Is Africa the dumping ground for old cell phones and other electronic items from the United States and the rest of the world? The United Nations Environment Program (UNEP) believes that may well actually be the case. With more than 15 million tons of new e-waste being generated every year all over the world, the fear is that Africa is the target dumping ground for a large portion of it.
With this fear in mind, ITWeb and Africa E-Waste have launched a joint investigation to try and find out whether South African companies are even really aware of the nature of the waste that they are dumping, as well as exactly what the laws regarding the dumping of old cell phones and other electrical items really are in the country. Methods of disposal being employed there will also be analyzed.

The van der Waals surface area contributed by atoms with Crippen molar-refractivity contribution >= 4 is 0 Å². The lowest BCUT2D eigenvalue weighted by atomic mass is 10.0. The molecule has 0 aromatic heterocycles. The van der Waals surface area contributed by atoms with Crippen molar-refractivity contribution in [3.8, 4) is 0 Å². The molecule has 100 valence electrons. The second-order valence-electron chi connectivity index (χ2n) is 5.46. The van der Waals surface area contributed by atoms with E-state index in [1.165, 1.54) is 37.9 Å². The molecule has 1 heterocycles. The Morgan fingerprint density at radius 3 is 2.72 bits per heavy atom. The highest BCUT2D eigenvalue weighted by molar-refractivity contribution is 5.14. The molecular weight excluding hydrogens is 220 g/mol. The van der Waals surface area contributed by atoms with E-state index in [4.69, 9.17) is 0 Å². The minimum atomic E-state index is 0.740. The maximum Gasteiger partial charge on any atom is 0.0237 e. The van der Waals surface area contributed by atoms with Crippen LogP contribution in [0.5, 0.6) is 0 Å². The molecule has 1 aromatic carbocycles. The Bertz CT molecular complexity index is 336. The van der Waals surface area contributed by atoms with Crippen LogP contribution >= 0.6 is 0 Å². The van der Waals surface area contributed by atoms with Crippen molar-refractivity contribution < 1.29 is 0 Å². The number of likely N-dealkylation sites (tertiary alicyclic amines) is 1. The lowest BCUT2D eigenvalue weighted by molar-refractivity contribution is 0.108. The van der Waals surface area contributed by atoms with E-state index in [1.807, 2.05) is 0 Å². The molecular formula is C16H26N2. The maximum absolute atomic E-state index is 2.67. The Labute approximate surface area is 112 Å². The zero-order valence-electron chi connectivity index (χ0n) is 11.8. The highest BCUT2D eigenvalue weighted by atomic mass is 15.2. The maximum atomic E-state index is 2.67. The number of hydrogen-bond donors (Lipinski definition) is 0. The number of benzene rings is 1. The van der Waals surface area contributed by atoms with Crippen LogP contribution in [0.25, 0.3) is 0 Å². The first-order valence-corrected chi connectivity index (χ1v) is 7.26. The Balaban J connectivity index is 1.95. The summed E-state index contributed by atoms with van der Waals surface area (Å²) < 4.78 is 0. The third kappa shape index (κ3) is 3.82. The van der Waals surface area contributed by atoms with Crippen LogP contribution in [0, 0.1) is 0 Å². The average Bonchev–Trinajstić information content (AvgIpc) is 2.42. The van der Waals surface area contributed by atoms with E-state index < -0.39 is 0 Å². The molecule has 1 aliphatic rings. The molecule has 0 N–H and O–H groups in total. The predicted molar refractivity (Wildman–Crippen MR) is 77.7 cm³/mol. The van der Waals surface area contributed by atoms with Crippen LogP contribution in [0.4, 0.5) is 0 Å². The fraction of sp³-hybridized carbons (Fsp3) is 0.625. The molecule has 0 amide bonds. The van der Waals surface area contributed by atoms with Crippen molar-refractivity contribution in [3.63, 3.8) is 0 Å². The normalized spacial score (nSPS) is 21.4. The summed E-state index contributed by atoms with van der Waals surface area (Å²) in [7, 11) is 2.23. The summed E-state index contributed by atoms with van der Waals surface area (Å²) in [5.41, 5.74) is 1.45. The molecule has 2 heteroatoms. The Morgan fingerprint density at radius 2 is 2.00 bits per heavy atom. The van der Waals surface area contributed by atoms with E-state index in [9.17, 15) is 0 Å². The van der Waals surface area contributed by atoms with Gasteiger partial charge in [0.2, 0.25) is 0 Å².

“It will investigate if these companies have someone collecting the electronic waste, what they are doing with, and if they supply auditable reports,” says Ulze van Wyk MD from Africa E-Waste. Van Wyk says that while an international treaty known as the Basel Convention was supposed to prevent hazardous materials being sent to developing countries and cut down on the movement of electronic waste between countries, some companies are actually importing old electronics to South Africa. “I believe we have enough equipment in SA to feed our own market,” she says. “We only need to get more companies to refurbish their equipment and stop importing used electronic products in our market.”